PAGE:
Methane is mostly absorbed in the troposphere (the lowest layer of the atmosphere), where it reacts with other compounds to form water and CO2. But forest soils also play an important role as methane sinks: there, bacteria break it down into smaller compounds they use as energy. Unfortunately, pollution and deforestation have reduced methane absorption from soils by 77% in the last 30 years.
This gas has the particularity of being usable to generate energy, and most methane reduction technologies, including landfill gas recovery from waste or biogas produced from agricultural manure, focus on this use case.
Fluorinated gases (F-gases)
While CO2 and methane occur naturally on the planet, fluorinated gases (F-gases) are entirely man-made. Developed in the 1990s to substitute ozone-damaging substances, they include hydrofluorocarbons (HFCs), Perfluorocarbons (PFCs), Sulphur hexafluoride (SF6) and Nitrogen trifluoride (NF3). Used in a wide range of industrial processes including refrigeration, electronics, cosmetics and solvents, F-gases are powerful and long-lasting greenhouse gases that contribute greatly to climate change.
Sources of emission
F-gases are emitted by the companies that produce them and by those that use them in their processes or equipment. For instance, manufacturing processes for aluminium, magnesium, electronics and electrical transmission and distribution equipment are responsible for a large part of F-gas emissions.
Unlike methane and CO2, F-gases are not absorbed by natural processes. Their only natural sink is the atmosphere, where they are mixed with other gases and spread around the world. There, they can last thousands of years before being destroyed by sunlight when they reach the far upper atmosphere.
Scientists are developing technologies to capture and reuse these problematic greenhouse gases.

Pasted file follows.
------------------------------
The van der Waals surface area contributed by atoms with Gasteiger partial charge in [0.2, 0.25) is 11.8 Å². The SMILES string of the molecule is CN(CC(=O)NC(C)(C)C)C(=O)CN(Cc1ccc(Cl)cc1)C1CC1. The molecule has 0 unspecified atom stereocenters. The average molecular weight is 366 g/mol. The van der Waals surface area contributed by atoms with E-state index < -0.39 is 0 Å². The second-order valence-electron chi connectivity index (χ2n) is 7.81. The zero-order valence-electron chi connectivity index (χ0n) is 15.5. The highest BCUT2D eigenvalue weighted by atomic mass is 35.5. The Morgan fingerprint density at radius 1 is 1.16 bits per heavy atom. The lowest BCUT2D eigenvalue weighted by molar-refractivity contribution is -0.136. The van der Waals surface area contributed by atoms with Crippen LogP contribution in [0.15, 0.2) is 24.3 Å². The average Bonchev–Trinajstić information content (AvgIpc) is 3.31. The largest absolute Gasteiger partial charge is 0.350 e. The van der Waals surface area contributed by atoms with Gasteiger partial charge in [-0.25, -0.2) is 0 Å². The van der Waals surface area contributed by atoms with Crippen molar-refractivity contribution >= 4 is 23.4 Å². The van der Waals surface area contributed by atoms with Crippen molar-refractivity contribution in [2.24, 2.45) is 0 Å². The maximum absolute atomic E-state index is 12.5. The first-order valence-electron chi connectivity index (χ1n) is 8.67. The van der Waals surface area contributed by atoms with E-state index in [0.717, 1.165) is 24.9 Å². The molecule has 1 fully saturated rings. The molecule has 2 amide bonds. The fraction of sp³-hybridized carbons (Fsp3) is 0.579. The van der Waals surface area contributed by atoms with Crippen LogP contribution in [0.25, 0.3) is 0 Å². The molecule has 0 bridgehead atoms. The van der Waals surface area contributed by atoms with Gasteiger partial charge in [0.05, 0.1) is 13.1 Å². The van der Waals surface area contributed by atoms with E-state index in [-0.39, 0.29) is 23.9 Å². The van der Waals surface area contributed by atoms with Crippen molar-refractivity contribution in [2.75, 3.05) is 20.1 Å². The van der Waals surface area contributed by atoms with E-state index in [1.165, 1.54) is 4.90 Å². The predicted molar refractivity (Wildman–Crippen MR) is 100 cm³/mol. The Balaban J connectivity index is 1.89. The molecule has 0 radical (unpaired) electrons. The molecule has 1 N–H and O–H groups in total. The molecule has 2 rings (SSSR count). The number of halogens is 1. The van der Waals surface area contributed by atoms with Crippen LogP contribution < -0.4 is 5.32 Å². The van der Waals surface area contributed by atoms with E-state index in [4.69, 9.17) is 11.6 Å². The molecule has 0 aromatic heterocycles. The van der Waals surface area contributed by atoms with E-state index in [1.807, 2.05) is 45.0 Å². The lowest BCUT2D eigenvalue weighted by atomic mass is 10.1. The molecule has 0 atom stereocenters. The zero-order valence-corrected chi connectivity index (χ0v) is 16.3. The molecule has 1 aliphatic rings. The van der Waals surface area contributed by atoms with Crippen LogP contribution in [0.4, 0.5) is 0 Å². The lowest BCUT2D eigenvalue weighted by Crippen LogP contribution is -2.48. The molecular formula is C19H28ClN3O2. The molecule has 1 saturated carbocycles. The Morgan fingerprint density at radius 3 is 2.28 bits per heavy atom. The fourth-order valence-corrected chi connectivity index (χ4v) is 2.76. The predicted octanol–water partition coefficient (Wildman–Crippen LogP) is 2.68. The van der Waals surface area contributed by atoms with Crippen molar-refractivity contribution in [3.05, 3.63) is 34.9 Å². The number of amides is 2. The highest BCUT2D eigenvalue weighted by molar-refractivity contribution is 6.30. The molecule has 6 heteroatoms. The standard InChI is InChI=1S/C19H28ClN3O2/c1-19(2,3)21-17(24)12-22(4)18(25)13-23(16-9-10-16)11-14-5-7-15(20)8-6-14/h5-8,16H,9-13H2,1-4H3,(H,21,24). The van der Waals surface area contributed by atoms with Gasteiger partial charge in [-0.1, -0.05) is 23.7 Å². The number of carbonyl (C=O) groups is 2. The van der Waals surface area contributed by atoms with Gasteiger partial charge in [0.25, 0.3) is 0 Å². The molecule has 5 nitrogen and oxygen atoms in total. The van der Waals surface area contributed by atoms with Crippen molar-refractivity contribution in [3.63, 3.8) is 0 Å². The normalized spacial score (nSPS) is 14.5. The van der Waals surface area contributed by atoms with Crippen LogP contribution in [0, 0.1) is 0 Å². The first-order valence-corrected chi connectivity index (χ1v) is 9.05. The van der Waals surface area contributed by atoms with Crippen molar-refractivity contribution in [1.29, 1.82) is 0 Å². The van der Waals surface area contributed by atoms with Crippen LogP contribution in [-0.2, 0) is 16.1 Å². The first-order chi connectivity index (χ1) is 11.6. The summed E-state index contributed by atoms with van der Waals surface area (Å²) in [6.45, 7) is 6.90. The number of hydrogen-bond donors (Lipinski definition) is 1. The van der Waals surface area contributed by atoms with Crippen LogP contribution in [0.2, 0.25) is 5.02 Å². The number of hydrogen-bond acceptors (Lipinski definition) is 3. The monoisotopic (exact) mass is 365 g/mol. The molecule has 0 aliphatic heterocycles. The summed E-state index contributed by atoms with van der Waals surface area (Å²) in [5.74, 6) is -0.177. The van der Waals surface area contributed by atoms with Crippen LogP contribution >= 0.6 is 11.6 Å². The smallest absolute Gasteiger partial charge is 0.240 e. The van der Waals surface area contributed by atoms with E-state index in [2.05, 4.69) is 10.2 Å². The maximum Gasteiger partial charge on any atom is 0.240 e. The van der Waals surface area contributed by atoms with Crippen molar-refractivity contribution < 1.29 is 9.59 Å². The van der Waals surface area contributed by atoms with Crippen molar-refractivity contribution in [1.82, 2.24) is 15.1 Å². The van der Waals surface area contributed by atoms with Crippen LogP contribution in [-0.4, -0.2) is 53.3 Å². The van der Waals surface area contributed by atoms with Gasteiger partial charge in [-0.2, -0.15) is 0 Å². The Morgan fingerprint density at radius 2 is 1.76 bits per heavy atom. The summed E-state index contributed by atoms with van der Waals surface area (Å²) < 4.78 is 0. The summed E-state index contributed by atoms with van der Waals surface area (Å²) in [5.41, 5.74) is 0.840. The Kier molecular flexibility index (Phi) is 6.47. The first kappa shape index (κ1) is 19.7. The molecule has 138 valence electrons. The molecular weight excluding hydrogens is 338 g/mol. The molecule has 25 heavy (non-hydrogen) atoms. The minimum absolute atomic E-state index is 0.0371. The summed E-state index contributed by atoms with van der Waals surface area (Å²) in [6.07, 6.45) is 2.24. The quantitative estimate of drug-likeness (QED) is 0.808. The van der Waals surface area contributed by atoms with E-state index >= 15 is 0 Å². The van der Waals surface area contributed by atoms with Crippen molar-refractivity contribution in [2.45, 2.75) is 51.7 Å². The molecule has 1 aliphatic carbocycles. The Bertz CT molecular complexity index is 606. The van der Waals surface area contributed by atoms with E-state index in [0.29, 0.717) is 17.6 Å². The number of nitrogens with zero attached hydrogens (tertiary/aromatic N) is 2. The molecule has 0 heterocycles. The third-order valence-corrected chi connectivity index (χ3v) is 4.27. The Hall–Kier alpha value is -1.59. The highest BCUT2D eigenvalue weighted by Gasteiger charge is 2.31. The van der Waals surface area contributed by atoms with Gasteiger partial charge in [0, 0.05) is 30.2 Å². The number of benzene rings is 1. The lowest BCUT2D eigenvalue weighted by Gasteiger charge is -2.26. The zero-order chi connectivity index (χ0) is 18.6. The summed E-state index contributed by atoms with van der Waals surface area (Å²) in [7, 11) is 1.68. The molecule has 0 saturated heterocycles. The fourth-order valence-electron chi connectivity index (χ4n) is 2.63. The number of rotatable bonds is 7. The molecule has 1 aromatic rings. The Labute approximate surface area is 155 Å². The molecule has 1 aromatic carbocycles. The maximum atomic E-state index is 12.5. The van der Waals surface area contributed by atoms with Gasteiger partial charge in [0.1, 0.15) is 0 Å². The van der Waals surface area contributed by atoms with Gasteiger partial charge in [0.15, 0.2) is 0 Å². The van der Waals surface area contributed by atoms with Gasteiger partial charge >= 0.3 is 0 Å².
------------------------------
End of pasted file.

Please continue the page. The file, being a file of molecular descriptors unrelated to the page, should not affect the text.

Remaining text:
Nitrous oxide (N2O)
Commonly known as laughing gas, nitrous oxide (N2O) is a non-flammable gas that is an oxide of nitrogen. While levels of N2O have rarely exceeded 280 parts per billion over the course of history, human activity in the last century has increased it significantly, to 334 parts per billion in 2021. This is particularly problematic because N2O is 300 times more potent than carbon dioxide at heating the atmosphere. It is also long-lived, spending an average of 114 years in the atmosphere before disintegrating.
Sources of emission
It is estimated that about three-quarters of N2O emissions come from agriculture, particularly from the use of synthetic nitrogen fertilizer.
Nitrous oxide sinks
The main sink for nitrous oxide is the atmosphere, though soil bacteria absorbs some of it to turn it into nitrogen. The main strategy to reduce the concentration of nitrous oxide is to change agricultural practices, implementing techniques such as regenerative agriculture.
Finally, the gaseous state of water is another greenhouse gas maintaining the Earth’s temperature at a livable level. Vapor alone does not cause global warming, but increased levels in the atmosphere are amplifying the warming caused by other greenhouse gases.
Sources of emission
Water vapor is produced by the heating of water, through evaporation. As the Earth’s climate becomes warmer, more water is evaporating from our seas and rivers, but also from the soil. Higher temperatures also make condensation and precipitation more difficult, maintaining higher concentration of water in the atmosphere.
Tackling greenhouse gas emissions
It is important to understand that not all regions emit the same levels of greenhouse gases. Therefore, each country needs to implement different measures to mitigate global warming. But all of them will go through the main basic steps: calculate their greenhouse gas emissions following the GHG Protocol’s emissions scopes methodology and set up measures for carbon reduction. Finally, they will look to offset the emissions they are unable to reduce by contributing to greenhouse gas mitigation projects around the world.